Wild leeks, or ramps, come up in the early spring. They like to grow in shady, moist areas, often along streams, in soil full of organic matter (such as decaying leaves and other forest goodies). The lower part is white and crunchy and the tops are tender and light green. The green tops are floppy and wide, they look like a leaf. Once they are picked and cleaned you can use the whole plant. The flavor is gentle and somewhat sweet, delicious and full of flavor. If you don’t have access to a sustainable source of wild leeks you can use regular leeks or young/spring onions in this soup instead.
As ramps have become more popular in recent years wild populations have declined. Ramps are a bulb and spread slowly below ground, taking a long time for the plant to regenerate after harvesting. Even when someone practices sustainable harvesting techniques and only takes a small bit form a stand, others may come behind them and harvest a small bit…and so on and so forth…gradually depleting the stand to the point where it can not regenerate itself fast enough to keep up with harvesting! For these reasons, please be mindful when using ramps. Two solutions to this issue are to: 1.) plant your own ramps – they like moist woods or 2.) only harvest the green tops, leaving the white bulb in the ground to keep growing!
When the leeks are ready it is usually also the perfect time to harvest nettles. You want to harvest nettles when they are young and tender, before they get tough and bitter. Nettles have small hairs on the stem and underside of the leaf that contain formic acid, an acid that stings the skin when touched, hence the common name “stinging nettle.” Once dried or cooked the acid is neutralized and safe to touch and eat. To avoid getting stung, harvest and process the nettles with gloves!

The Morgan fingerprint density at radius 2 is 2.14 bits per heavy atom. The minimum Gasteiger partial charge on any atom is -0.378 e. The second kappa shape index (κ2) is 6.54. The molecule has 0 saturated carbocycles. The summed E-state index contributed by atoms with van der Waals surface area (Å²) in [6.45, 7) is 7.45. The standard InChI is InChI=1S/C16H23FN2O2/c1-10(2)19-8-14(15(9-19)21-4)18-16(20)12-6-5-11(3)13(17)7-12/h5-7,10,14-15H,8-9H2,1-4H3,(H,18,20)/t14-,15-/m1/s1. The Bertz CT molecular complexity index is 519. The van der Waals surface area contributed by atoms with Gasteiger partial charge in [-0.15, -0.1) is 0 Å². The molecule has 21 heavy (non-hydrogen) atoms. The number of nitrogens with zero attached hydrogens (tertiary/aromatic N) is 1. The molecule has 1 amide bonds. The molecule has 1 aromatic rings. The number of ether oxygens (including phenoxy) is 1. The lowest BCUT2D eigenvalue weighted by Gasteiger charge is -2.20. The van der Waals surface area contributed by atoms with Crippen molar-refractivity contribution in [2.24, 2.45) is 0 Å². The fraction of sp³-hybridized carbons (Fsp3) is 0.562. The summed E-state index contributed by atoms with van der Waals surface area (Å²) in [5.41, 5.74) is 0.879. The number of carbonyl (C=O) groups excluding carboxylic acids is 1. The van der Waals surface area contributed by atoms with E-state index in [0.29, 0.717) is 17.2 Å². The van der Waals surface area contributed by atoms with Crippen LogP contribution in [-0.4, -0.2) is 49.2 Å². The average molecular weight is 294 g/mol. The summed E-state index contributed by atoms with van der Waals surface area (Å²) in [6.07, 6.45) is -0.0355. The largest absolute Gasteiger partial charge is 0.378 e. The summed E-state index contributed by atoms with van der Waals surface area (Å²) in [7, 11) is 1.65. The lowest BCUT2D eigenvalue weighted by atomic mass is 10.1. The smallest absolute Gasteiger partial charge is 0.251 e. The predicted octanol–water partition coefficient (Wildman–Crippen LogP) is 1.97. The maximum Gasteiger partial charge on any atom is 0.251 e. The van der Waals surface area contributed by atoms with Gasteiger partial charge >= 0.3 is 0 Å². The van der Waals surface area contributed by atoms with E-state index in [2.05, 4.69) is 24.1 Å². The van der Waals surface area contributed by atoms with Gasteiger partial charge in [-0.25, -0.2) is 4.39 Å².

This soup is simple to make, delicious and comes out a lovely green color. This past week I made this soup twice, it felt like the perfect spring food. It was still chilly so I wanted something hot and hearty, but also light and fresh tasting. Feel free to include or substitute with other wild greens.
5 large potatoes or 6-8 smaller potatoes, peeled and diced
12-15 wild leeks, chopped (or 2 medium sized regular leeks)
1 large onion, diced
2 cups fresh nettle leaves, chopped
pinch of nutmeg, preferably freshly ground
pinch of cinnamon
pinch of cardamom
salt and pepper
In a heavy bottom saucepan saute onions and leeks in olive oil. Add the spices and cook until the onions are translucent, stirring often. Add the potatoes and nettle, some salt and pepper, saute for 3 minutes more. Add filtered water or home made stock to cover all ingredients by 1 inch. Bring to a boil and simmer on low until the potatoes are soft, about 1/2 hour. Once the potatoes are soft, taste the broth for salt and adjust accordingly. Pure the soup in a blender, food processor or with an immersion blender. Adjust the seasoning and serve! You can garnish this soup with a bit of fresh ground pepper, olive oil, yogurt or sour cream.